Friday, November 11, 2016

Trump's 'Ouija' Stem Cell Policy Is Making Scientists Anxious

One of the bulwarks of the mainstream media today weighed in with a hefty assessment of Trump and stem cells, declaring that researchers are "anxious" about what is likely ahead.

Prominently mentioned by ABC News was Vice President-elect Mike Pence, who supported legislation in Indiana banning donation of fetal tissue for research. That law, signed by Pence as governor of Indiana, was temporarily halted by a judge, who questioned its constitutionality.

Alta Charo, a bioethicist and law professor at the University of Wisconsin, was quoted as saying that trying to determine what Trump's stem cell policy might be is a "little bit like using a Ouija board." But she did point to Pence's fetal tissue position.  Additionally, Trump has taken a pro life position on abortion.

Also cited in the article at some length was a spokesman for the $3 billion California stem cell agency, which owes its existence to presidential restrictions on human embryonic stem cell research. ABC reporter Gillian Mahoney wrote,
 "Kevin McCormack, communications director at California Institute for Regenerative Medicine, said reintroducing a funding ban to stymie research would likely be more difficult than it was in the early 2000s when stem cell research was a new field.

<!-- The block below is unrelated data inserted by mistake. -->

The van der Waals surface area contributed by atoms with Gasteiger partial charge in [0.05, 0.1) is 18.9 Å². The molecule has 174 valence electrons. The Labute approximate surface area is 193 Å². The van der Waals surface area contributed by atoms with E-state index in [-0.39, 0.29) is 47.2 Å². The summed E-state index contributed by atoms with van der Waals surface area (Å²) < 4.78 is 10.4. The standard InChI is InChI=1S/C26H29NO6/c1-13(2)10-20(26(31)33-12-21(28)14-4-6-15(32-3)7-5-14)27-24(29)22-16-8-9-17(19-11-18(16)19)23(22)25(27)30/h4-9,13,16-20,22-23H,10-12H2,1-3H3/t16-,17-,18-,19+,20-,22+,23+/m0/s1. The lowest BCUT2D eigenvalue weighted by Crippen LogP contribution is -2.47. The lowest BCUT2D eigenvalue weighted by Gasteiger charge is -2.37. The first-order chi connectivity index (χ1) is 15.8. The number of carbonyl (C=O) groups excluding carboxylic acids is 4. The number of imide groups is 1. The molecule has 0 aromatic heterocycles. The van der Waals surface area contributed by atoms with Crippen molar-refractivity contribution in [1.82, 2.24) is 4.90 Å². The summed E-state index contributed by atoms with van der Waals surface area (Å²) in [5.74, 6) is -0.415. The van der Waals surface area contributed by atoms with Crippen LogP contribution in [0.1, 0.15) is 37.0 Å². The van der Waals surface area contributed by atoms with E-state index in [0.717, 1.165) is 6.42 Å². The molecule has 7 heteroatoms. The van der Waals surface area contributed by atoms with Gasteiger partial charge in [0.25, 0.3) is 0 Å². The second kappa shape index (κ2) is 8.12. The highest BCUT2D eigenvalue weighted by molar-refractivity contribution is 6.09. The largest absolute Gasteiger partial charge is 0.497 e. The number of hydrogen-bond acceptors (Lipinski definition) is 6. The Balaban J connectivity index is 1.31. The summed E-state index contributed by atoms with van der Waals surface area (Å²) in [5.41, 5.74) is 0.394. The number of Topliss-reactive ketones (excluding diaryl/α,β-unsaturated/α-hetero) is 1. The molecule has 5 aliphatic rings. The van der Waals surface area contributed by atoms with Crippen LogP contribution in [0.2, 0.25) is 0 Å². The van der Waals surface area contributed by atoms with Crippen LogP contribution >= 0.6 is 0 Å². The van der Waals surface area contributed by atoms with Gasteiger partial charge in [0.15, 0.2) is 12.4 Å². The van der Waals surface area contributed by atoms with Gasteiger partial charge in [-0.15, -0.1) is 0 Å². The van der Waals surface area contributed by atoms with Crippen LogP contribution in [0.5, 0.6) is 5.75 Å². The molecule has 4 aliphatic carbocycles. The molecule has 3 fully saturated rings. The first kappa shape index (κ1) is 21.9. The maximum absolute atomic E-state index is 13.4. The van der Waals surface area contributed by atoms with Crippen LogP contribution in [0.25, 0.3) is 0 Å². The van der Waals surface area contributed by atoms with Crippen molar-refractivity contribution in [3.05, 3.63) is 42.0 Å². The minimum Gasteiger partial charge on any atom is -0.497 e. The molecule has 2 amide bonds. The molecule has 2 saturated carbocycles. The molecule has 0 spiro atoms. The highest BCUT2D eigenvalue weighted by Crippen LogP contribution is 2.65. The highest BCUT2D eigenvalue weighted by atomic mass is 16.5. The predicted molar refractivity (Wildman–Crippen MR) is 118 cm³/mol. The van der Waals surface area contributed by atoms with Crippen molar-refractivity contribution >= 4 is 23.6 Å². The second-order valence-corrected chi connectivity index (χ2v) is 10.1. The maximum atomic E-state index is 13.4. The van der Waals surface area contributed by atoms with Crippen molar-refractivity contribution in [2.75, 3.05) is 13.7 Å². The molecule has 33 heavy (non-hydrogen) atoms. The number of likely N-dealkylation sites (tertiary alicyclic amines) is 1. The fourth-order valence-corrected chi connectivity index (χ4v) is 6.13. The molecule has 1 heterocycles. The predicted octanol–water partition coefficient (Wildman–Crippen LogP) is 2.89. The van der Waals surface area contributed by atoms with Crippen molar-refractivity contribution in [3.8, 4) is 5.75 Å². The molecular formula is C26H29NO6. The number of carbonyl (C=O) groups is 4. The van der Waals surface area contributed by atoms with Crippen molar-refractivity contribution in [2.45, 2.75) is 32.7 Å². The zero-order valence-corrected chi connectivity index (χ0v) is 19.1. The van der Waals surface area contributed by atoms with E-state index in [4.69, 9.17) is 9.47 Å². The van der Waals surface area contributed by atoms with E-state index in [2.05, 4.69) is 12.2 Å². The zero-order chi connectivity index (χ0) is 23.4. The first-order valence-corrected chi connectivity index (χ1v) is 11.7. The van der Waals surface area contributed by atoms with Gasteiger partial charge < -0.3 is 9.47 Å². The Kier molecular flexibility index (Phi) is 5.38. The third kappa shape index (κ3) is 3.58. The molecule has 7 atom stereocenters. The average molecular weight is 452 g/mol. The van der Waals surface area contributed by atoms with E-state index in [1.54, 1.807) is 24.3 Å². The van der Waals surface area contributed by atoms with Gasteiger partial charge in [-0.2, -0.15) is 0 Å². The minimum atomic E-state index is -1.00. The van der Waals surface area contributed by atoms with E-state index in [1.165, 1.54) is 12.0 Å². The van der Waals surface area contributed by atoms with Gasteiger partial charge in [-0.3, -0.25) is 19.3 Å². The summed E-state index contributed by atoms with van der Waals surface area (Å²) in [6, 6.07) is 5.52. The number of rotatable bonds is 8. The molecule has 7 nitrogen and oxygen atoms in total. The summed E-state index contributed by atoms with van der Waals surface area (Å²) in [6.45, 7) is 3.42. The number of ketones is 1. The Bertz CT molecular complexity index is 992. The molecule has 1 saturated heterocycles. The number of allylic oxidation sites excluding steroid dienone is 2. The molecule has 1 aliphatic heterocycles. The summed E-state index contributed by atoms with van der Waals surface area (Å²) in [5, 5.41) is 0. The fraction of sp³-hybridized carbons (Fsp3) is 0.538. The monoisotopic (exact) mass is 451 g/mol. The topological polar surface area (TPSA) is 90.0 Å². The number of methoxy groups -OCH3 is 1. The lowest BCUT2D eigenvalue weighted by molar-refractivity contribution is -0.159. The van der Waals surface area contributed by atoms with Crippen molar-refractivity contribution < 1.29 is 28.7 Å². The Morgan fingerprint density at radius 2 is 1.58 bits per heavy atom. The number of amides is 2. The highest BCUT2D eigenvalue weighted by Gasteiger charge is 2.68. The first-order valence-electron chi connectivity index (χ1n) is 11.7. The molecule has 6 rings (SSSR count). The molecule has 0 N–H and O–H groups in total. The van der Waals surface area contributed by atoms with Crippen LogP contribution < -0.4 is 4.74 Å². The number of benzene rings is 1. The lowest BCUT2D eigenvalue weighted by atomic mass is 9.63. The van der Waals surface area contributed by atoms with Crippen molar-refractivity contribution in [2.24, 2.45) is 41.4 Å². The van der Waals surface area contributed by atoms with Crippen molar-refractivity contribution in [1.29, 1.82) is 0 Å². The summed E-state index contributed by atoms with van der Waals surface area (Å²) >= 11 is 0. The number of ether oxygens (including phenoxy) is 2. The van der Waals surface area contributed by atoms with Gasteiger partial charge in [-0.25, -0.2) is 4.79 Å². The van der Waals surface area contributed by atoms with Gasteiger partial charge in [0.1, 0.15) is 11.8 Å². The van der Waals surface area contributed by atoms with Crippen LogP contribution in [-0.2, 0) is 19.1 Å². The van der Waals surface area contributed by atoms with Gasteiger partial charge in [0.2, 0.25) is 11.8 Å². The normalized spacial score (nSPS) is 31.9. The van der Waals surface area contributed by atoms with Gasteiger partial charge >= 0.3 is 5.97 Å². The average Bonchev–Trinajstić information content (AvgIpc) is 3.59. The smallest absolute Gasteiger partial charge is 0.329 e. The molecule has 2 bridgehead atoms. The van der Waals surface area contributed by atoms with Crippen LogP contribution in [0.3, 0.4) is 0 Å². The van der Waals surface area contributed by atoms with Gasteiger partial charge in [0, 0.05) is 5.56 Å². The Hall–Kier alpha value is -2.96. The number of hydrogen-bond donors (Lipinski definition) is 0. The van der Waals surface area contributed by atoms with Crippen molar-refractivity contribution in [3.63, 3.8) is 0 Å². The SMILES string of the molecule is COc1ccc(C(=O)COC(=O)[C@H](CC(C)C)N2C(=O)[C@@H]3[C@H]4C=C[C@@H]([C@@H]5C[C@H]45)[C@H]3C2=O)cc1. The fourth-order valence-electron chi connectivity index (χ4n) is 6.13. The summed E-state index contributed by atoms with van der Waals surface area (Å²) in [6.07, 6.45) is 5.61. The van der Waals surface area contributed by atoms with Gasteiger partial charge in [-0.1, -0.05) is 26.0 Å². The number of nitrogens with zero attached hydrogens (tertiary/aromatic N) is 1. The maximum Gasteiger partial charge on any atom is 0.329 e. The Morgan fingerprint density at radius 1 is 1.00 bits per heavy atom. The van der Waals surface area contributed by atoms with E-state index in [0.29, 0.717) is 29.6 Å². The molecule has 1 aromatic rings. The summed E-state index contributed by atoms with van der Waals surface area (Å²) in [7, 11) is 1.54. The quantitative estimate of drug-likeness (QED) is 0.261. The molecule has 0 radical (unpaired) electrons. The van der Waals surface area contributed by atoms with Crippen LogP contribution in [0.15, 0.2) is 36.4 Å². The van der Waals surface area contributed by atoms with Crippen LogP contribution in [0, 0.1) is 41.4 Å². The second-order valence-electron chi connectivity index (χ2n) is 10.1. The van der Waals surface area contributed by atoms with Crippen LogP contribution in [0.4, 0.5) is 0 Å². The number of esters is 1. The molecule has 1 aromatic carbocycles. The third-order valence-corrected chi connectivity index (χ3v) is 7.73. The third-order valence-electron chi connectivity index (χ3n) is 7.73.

"'It would be like putting a genie back in the bottle,' said McCormack.
"Pointing to one case at the University of Southern California, where a paralyzed man regained hand movement after an experimental stem cell therapy, McCormack said any measures that would halt funding or restrict stem cell research wholesale, 'would be like going up to someone and say you can't have that treatment.'
"McCormack did note that more states have provided stem cell funding, including California, which provides grants for the California Institute for Regenerative Medicine. While state funding could help, the NIH provides a huge amount of funding for U.S. medical research, spending approximately $32 billion on medical research annually."
(Editor's note: The state does not provide grants for the stem cell agency. The agency uses state bonds to provide grants to researchers.  The agency's funding flows straight to it without intervention by lawmakers or the governor.)

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